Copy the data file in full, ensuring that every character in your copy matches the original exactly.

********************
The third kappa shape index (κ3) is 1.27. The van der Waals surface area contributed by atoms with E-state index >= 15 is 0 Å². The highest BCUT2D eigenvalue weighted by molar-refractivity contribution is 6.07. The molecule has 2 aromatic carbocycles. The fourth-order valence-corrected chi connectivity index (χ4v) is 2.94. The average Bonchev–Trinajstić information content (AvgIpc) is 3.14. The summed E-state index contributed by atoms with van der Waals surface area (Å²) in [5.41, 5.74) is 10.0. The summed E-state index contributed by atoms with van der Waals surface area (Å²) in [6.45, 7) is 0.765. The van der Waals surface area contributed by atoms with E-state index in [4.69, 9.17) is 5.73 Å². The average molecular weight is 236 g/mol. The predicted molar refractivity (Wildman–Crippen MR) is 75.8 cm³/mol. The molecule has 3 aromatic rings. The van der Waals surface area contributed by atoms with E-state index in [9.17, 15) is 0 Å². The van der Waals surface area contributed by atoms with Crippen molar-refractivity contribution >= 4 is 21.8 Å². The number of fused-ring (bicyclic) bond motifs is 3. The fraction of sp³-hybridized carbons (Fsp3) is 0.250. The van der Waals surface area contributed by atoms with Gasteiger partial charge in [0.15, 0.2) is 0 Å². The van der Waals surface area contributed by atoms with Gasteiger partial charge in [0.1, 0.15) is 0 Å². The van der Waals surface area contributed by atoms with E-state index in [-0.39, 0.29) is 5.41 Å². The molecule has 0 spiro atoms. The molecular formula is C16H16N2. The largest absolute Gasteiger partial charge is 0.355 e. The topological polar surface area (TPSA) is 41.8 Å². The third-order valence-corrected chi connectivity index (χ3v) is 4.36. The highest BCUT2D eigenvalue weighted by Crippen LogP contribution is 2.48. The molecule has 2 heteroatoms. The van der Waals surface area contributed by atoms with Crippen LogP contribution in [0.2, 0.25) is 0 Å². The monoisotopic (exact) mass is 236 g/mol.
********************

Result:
The third kappa shape index (κ3) is 1.27. The van der Waals surface area contributed by atoms with E-state index >= 15 is 0 Å². The highest BCUT2D eigenvalue weighted by molar-refractivity contribution is 6.07. The molecule has 2 aromatic carbocycles. The fourth-order valence-corrected chi connectivity index (χ4v) is 2.94. The average Bonchev–Trinajstić information content (AvgIpc) is 3.14. The summed E-state index contributed by atoms with van der Waals surface area (Å²) in [5.41, 5.74) is 10.0. The summed E-state index contributed by atoms with van der Waals surface area (Å²) in [6.45, 7) is 0.765. The van der Waals surface area contributed by atoms with E-state index in [4.69, 9.17) is 5.73 Å². The average molecular weight is 236 g/mol. The predicted molar refractivity (Wildman–Crippen MR) is 75.8 cm³/mol. The molecule has 3 aromatic rings. The van der Waals surface area contributed by atoms with E-state index in [9.17, 15) is 0 Å². The van der Waals surface area contributed by atoms with Crippen molar-refractivity contribution >= 4 is 21.8 Å². The number of fused-ring (bicyclic) bond motifs is 3. The fraction of sp³-hybridized carbons (Fsp3) is 0.250. The van der Waals surface area contributed by atoms with Gasteiger partial charge in [0.15, 0.2) is 0 Å². The van der Waals surface area contributed by atoms with Gasteiger partial charge in [0.1, 0.15) is 0 Å². The van der Waals surface area contributed by atoms with E-state index in [-0.39, 0.29) is 5.41 Å². The molecule has 0 spiro atoms. The molecular formula is C16H16N2. The largest absolute Gasteiger partial charge is 0.355 e. The topological polar surface area (TPSA) is 41.8 Å². The third-order valence-corrected chi connectivity index (χ3v) is 4.36. The highest BCUT2D eigenvalue weighted by Crippen LogP contribution is 2.48. The molecule has 2 heteroatoms. The van der Waals surface area contributed by atoms with Crippen LogP contribution in [0.2, 0.25) is 0 Å². The monoisotopic (exact) mass is 236 g/mol.